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Friday, April 12, 2013


It seems there was a psychiatrist who reported about a woman who was “disabled” when a casino money cart fell on her leg in Reno.

She still managed to play basketball, crawl about under her car, carry heavy groceries and tote luggage around. But she developed a limp and used a cane just in time for a hearing on her disability benefits.

There currently are 14 million Americans on disability payments, up from 4.3 million in 1990.

The program is paying out $200 billion per year, and according to the Congressional Budget Office, as of 2009, Social Security Disability Insurance pays out more than it takes in from payroll taxes.

SSDI is slated to go broke in 2016.

Now from across the political spectrum, experts are warning of problems ahead, not just economic but societal, as one of the products of the decades-old SSDI system is that it has fostered a standard of long-term dependency.

MIT economist David Autor tells WND, “As currently designed, the SSDI program spends too few societal resources helping individuals with disabilities to remain employed and too many resources supporting the long-term dependency of individuals who could be self-sufficient with the appropriate accommodation and support.”

Autor is sympathetic to the plight of those on disability, noting that many workers with non-medical problems have turned to SSDI as a “last resort” in the face of a dismal economy.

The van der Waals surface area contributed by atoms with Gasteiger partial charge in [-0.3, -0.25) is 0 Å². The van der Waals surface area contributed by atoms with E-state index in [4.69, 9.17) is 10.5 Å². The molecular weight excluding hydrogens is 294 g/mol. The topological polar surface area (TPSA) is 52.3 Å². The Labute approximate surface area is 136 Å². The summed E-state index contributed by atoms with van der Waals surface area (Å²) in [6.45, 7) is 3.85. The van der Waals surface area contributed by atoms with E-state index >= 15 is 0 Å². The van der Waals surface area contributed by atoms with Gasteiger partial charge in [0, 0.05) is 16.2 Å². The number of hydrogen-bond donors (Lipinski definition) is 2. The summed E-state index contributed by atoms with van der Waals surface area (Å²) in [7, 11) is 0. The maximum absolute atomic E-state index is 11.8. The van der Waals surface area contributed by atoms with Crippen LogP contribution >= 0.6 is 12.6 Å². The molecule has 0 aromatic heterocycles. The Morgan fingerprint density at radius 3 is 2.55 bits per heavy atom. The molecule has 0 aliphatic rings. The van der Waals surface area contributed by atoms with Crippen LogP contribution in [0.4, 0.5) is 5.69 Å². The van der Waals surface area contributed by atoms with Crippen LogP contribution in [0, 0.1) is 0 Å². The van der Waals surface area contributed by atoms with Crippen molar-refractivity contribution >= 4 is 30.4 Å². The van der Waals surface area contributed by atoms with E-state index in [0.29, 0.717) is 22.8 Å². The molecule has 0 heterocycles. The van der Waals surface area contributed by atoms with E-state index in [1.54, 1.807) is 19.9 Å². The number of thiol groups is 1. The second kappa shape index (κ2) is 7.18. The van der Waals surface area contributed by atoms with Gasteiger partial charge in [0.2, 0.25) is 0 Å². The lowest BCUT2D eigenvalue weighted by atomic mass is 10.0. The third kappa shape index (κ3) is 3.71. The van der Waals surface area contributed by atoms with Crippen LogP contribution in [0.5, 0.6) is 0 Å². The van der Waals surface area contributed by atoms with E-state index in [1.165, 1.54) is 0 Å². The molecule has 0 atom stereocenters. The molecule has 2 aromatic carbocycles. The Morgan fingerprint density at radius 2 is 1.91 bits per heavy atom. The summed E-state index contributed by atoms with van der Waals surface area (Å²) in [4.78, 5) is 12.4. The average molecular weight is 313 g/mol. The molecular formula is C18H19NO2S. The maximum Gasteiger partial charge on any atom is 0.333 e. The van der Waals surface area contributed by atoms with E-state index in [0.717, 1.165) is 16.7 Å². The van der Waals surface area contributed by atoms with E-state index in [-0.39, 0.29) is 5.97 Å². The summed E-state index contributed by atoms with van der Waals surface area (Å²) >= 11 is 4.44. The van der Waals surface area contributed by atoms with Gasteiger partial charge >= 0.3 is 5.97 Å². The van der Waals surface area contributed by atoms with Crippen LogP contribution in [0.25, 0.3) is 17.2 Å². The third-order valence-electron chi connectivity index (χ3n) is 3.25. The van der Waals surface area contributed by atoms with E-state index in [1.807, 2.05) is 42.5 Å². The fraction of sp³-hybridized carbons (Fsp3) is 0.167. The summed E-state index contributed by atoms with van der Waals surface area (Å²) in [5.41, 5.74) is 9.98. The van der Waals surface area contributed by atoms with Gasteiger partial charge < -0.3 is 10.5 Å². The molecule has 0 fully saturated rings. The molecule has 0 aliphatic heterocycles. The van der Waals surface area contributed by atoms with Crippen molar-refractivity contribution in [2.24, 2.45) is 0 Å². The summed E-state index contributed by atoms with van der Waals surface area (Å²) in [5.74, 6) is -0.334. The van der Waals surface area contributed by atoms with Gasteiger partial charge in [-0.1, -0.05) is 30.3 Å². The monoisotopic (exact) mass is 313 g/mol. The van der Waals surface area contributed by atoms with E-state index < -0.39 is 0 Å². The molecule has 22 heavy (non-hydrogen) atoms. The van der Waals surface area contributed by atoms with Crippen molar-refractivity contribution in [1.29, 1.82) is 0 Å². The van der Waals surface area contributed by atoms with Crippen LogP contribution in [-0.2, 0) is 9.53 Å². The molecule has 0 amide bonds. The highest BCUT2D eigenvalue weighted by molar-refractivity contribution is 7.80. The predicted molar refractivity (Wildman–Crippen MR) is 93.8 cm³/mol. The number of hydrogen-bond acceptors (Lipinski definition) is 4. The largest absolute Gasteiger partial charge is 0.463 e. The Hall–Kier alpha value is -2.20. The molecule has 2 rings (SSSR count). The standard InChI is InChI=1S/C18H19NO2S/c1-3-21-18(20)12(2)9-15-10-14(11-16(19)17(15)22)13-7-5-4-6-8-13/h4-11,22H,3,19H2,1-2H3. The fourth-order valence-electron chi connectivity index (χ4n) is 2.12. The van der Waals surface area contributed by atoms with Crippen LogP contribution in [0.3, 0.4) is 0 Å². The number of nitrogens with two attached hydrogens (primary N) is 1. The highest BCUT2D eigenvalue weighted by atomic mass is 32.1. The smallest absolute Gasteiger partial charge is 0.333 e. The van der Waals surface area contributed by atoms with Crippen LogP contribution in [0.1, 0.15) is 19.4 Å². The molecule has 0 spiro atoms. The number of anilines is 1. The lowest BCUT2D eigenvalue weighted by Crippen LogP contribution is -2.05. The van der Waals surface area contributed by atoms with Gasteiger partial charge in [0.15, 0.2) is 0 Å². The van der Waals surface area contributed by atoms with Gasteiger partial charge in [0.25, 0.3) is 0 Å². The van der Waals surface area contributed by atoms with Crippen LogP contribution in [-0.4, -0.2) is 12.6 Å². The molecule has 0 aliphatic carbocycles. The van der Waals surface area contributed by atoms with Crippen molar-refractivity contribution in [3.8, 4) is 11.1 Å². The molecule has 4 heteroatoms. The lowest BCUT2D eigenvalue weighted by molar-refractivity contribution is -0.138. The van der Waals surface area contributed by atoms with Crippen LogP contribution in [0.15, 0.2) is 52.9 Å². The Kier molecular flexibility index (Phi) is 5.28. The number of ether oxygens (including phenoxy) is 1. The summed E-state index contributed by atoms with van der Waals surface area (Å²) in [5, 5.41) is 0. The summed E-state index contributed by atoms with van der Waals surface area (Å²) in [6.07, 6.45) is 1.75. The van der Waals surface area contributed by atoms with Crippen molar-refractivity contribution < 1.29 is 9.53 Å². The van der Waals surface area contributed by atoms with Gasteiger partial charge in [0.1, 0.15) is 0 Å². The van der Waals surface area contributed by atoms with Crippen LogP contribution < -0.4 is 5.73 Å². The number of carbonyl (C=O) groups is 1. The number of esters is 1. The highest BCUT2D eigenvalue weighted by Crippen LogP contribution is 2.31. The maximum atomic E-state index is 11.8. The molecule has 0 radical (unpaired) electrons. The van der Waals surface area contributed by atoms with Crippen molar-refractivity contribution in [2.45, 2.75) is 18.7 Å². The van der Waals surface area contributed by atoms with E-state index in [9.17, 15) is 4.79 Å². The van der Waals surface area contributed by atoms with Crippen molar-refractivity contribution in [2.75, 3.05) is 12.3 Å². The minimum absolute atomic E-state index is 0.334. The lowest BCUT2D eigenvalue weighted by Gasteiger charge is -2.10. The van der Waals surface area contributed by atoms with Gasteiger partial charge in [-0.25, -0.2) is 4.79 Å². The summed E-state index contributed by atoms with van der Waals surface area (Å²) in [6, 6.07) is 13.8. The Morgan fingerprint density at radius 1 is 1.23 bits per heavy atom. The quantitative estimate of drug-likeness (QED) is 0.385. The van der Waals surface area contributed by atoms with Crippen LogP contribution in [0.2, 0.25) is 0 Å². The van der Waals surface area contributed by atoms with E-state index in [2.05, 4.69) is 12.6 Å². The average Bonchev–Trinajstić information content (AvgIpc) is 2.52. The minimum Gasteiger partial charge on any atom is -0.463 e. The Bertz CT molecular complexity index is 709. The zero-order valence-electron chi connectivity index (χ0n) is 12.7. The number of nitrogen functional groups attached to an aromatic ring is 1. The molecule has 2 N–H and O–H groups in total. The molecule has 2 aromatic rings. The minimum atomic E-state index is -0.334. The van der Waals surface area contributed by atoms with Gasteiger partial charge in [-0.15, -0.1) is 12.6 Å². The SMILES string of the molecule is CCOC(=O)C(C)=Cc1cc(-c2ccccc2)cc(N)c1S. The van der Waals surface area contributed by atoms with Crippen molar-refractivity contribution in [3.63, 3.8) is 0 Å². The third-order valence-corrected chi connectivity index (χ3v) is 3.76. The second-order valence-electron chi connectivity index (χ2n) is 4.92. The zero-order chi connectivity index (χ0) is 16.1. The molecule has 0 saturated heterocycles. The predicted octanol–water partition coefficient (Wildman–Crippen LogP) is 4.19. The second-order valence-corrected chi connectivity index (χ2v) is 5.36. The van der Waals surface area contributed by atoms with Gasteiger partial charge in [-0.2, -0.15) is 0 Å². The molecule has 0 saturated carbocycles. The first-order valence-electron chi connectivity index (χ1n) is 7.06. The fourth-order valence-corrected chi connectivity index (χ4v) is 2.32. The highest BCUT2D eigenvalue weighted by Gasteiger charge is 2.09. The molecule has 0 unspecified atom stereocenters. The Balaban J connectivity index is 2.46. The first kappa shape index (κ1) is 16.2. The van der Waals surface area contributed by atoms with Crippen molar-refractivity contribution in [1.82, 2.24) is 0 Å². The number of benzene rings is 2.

Mary C. Daly, an economist with the Federal Reserve Bank of San Francisco, tells WND, “Disability insurance has turned into a long-term unemployment benefit program, which taxpayers have to pay for.

“SSDI is reducing the nation’s potential workforce as people move onto the program,” Daly says.

She “doesn’t like the word dependency because it is pejorative,” and instead criticizes the structure of the disability system for incentivizing continued use without any constructive route into work for those who are able.

Others are less sympathetic: SSDI “has become a voluntary life sentence to idle poverty,” concludes the Washington Examiner.

And a consensus is emerging that SSDI is not being used for its intended purpose, which was to support those who are unable to work.

Cornell Professor Richard Burkhauser, a disability policy expert, warns, “SSDI is increasingly being used as a long-term unemployment program for workers who, given the appropriate rehabilitation and accommodation, could work.”

The sheer number of people on disability is staggering, without even considering the policy’s other consequences. The number of people on disability, 14 million, is “more than the total number of employees in the manufacturing sector of the economy,” observed Nicholas Eberstadt of the American Enterprise Institute.

The government spends more on disability than it does on both food stamps and welfare combined, according to a blockbuster NPR report. The dependency trend and fiscal trajectory continue their death spiral, unmoved by the supposed economic recovery.

The recession officially ended in 2009. Since the recession ostensibly ended, the number of SSDI enrollees is double the number of jobs created, as Investor’s Business Daily reported.

The current unemployment rate would necessarily be higher if some of those on disability were instead seeking work. Aside from the economic consequences, SSDI could lead to a destructive self-fulfilling prophecy.

Read more at http://www.wnd.com/2013/04/disabled-outnumber-workers-in-u-s-manufacturing/#f52sUtq5hASuASM3.99

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